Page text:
Scam season is upon us.

There really isn’t a closing or an opening of scam season for the liars, crooks, lowlifes, fake businesses, cheaters or con people, but I think we may have had several weeks off from the phone calls over the holidays.

But the lies and the falsehoods continued without the phone calls. You know where and when without my talking about the Internet, the television stations, the off the beam publications and newsletters.

Apparently, these people think that we are gullible and ready to fall for just about anything. Unfortunately, some good people fall for these scams, pull out their checkbooks and add to the riches of the scammers. Others storm the US Capitol. Others set aside their oaths to defend and protect the Constitution. Others protest and/or cheer the thugs.

And then, dear readers three, good people are taken advantage of out of their fears or their beliefs in falsehoods that have been drummed into their heads over and over again.

Sadly, as the COVID-19 vaccines have begun to be distributed, there are criminals working that hook. If you don’t already know, here’s the scoop: You can’t pay to put your name on a list to get the vaccine and you can’t pay to get early access to a vaccine.

For those on Medicare, there will be no cost. Medicare covers the cost. Callers or emailers who ask for your Medicare number or for any other personal or financial information are crooks. Don’t tell them your Social Security number. Don’t tell them your bank account number. You can’t pay to get moved up on the list.

Scammers are predictable and that’s a good thing. If you know what these despicable people act like, you can help to protect yourself. And with power dialers and voicemail, the scammers have reduced their costs.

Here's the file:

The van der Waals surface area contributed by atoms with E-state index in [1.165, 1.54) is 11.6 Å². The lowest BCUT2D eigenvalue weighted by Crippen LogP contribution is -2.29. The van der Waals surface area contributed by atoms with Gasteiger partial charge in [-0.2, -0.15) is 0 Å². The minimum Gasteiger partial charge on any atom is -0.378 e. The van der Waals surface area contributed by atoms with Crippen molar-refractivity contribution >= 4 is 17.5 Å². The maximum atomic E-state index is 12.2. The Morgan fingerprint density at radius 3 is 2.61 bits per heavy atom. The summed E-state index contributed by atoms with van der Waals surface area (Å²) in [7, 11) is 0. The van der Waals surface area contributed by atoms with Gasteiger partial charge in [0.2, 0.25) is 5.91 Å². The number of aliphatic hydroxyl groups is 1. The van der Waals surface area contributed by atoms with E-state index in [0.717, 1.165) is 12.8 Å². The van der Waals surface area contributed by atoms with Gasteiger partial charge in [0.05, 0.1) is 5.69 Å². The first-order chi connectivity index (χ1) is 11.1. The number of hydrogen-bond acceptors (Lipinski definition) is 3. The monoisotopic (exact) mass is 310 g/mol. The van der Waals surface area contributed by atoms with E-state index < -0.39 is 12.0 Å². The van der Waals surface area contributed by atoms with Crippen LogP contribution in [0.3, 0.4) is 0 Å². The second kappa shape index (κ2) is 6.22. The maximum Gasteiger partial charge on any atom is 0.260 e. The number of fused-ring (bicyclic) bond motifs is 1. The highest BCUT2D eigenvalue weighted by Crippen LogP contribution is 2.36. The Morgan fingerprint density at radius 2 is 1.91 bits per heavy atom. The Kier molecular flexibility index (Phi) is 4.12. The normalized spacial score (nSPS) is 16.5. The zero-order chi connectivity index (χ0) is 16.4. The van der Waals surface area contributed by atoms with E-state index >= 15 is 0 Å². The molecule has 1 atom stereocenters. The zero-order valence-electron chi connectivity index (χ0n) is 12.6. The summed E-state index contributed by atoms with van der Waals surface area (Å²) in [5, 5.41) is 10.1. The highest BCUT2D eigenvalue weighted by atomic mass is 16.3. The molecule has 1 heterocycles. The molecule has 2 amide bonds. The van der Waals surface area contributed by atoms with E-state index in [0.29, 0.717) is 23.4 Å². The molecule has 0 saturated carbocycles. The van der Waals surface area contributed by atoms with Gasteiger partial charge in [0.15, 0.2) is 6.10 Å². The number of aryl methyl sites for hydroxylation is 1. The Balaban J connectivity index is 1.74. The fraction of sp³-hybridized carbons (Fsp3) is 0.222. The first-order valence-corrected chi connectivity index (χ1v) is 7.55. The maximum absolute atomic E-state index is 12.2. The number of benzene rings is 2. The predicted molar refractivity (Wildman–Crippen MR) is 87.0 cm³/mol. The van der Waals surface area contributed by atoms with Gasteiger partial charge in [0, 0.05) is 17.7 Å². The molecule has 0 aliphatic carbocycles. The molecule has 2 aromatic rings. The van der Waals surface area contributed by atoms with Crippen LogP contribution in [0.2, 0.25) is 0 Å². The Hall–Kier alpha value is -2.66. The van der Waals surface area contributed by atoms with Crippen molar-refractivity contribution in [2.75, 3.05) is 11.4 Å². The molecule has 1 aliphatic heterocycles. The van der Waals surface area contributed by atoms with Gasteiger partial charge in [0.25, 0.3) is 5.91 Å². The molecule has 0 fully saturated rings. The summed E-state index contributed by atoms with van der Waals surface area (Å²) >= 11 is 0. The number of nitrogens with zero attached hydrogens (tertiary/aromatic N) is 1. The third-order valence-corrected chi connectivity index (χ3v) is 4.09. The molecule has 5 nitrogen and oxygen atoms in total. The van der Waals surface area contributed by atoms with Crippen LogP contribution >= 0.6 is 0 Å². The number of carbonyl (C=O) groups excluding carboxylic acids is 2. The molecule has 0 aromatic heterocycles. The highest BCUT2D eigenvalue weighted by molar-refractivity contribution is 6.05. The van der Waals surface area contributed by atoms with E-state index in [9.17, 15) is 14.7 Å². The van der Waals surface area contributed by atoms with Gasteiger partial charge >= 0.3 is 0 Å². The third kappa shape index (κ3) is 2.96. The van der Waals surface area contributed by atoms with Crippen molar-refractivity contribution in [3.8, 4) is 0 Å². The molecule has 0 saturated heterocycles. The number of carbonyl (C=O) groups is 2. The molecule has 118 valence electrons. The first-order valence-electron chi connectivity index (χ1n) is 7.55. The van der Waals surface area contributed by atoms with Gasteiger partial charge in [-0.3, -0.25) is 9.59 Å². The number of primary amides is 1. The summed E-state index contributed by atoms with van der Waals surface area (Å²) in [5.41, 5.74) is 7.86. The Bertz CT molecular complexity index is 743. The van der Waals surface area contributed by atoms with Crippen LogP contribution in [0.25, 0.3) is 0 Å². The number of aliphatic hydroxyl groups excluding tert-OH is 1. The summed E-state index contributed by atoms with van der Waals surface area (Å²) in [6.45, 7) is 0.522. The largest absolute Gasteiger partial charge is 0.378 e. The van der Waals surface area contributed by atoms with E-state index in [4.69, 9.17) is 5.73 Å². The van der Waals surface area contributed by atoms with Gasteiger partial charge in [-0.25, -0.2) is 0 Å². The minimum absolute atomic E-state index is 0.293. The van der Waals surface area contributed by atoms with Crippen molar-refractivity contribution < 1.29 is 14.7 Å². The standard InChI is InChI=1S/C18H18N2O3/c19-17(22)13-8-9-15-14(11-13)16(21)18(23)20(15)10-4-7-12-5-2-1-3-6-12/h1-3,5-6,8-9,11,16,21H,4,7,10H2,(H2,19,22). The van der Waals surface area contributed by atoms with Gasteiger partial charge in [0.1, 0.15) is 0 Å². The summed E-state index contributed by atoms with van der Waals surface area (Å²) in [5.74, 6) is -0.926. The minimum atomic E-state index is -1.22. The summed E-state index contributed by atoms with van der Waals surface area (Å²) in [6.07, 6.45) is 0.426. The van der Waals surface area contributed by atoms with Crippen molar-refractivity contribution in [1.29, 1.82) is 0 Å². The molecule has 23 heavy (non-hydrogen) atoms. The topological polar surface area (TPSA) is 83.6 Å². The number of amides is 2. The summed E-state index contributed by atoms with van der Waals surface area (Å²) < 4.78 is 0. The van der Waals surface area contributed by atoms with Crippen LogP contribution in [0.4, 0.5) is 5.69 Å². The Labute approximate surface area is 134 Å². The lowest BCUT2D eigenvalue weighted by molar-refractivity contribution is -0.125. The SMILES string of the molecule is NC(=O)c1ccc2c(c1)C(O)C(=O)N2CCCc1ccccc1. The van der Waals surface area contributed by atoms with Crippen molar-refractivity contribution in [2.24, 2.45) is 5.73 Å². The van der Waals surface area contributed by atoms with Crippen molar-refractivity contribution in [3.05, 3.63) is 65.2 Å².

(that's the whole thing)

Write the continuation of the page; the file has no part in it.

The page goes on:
Who among us hasn’t answered the telephone and heard that the IRS or a bank or a credit card company or an antivirus agent is calling? Most of these companies don’t call people directly no matter how official they sound. And if it’s a recording, they want you to press a number to be connected to a person who is certain to be able to help you. Hang up.

If the scam starts with a person, and money is involved (and money is always involved), the crook will want you to pay only with a prepaid debit card or a gift card. Legitimate businesses take multiple forms of payments including credit cards with fraud protection. Hang up.

If the special deal, with the immediate deadline, sounds too good to be true, it probably is. Hang up.

High pressure tactics are common, and Minnesota nice often keeps people on the phone even when the caller is badgering them. My aged mother – and I suspect other people’s aged mothers – was spoken to sharply and threatened. Threats are common. Some threats include saying that the police will be at your door to arrest you or that you will be evicted or that your grandchild will perish in jail.

Hang up. Or better yet, don’t answer the phone. It’s easier to ignore the ringing if you have caller ID, but the crooks have figured out how to make you think it’s a local call. I often wonder if we wouldn’t have world peace if the scammers worked on that instead of the cons.

Jan Mittelstadt Tippett is a retired daily newspaper editor and publisher. She returned to Owatonna in 2015. She can be reached at jtippett@midco.net

Load comments